Kat Creighton

NaHaiWriMo daily writing prompter for November 2012 and January 2014

We were saddened to report that Kat passed away suddenly on 15 January 2014, of natural causes, and was not able to finish
her month of prompts. She leaves us here with much inspiration on the art and heart of haiku.

1. How did you get started with haiku?

I was an avid reader since childhood and that evolved into writing in my early teens . . . journaling, poetry, short stories. It was the 60s and 70s and the music revolution was a big influence. Musicians and artists like The Beatles, Bob Dylan, Harry Chapin, and Carol King captured my imagination. Through the years, I experimented with many different poetry forms but nothing seemed to fit just right. Everything I tried seemed weighted, lacking substance and truth. In the early 90s the Internet came along and I discovered the World Haiku Club, Bashō, Issa, and Masajo Suzuki. Haiku came to me then and I’ve studied the short forms ever since. And the magic of the universe is what keeps me interested in haiku. The way every sunset paints a different picture. The way every friend I’ve made in the haiku community sees the sunset through different eyes. For me sharing is a big part of what haiku is all about.

2. Tell us more about yourself.

I earned a Bachelor’s degree from Kean University in the writing program and had my first poem published in their literary journal, Grubstreet Writer. New Jersey has always been my home. For the past twenty years, I’ve lived in coastal Ocean County where the Atlantic Ocean is my primary muse. The sea is the perfect backdrop for my other passion, photo-haiku. Photography is the perfect companion to writing short-form poetry. They both capture a moment. Some of my haiku and photo-haiku appear on my very sporadically updated blog, My Ninth Life.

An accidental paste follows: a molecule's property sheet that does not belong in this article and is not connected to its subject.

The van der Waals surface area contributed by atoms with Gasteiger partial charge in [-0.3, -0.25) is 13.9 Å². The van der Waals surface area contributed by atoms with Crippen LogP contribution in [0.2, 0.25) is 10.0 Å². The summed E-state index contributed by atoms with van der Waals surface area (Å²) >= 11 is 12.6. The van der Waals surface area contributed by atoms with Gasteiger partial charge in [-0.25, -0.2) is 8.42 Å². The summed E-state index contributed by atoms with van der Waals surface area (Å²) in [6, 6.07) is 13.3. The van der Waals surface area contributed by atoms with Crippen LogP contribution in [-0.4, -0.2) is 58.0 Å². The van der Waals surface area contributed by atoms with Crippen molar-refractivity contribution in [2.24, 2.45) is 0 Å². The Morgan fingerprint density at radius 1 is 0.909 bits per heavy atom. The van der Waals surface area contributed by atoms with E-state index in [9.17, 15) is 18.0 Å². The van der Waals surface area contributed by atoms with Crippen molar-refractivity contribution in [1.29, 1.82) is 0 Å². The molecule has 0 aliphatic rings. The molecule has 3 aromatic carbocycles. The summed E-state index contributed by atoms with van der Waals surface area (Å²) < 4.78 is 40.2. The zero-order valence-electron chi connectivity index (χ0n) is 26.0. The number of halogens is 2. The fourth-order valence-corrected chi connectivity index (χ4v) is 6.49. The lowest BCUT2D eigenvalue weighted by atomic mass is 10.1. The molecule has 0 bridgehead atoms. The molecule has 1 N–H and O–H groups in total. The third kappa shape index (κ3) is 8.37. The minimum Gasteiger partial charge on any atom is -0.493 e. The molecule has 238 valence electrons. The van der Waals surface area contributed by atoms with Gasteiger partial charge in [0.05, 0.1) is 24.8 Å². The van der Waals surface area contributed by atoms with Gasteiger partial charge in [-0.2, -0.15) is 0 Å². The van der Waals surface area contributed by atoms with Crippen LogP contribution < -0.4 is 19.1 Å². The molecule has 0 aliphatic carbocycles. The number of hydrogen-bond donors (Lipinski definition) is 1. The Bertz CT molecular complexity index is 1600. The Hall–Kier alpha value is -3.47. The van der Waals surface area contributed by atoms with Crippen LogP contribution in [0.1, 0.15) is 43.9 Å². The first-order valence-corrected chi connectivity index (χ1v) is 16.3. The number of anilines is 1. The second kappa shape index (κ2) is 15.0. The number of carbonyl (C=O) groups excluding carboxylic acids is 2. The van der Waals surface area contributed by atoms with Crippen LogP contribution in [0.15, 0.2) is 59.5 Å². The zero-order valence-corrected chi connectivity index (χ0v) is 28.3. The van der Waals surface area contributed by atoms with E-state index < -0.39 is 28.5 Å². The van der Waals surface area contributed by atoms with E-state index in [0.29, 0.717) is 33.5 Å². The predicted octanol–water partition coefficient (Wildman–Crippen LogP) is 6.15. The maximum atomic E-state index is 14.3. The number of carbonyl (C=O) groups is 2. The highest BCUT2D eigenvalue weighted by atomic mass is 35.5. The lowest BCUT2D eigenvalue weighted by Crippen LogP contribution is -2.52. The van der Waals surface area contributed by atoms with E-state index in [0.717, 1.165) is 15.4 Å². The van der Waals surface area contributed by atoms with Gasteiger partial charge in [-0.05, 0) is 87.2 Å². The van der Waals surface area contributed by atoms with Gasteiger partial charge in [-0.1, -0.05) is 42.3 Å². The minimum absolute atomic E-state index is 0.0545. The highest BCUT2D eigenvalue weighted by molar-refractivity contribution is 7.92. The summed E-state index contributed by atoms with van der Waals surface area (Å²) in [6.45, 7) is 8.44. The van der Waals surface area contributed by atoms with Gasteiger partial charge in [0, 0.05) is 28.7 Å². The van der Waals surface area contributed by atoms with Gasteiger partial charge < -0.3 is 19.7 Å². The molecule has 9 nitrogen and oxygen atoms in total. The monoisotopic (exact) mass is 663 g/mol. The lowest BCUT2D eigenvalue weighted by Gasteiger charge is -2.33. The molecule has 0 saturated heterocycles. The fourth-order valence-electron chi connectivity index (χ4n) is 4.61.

3. What does NaHaiWriMo mean to you?

I started writing haiku with the NaHaiWriMo Facebook group during its premier month in 2010. The idea of writing a haiku every day for a month, based on daily writing prompts, was such a challenge for me. That group grew into a family of poets sharing their lives through haiku. The friendships, the feedback, and the inspiration are priceless.

4. What one piece of advice would you offer to those who are new to writing haiku?

Read, read, and read some more. Read both the classic haijin and the modern. Pick up a few how-to books but keep in mind that almost every book you read will have a different spin on what makes quality haiku. In the end, it’s what speaks to you personally that will make for your best writing.

5. Please share three of your favourite or best haiku.

An old favorite, one of my first haiga, and one of the first published, in Simply Haiku, 2004:

another autumn—

still the well-creased love letter

tucked between her books

A Hundred Gourds, June 2012:

in the seconds

between lightning and thunder

our plans recast

World Haiku Review, April 2012:

late winter—

the ache in my bones

as I lay them down


The following were the final haiku and photo-haiga Kat posted to Facebook, just before she died:

three-quarter moon—

impossible to distinguish what is

from what isn’t

in one breath . . .

all that was taken

and all that remains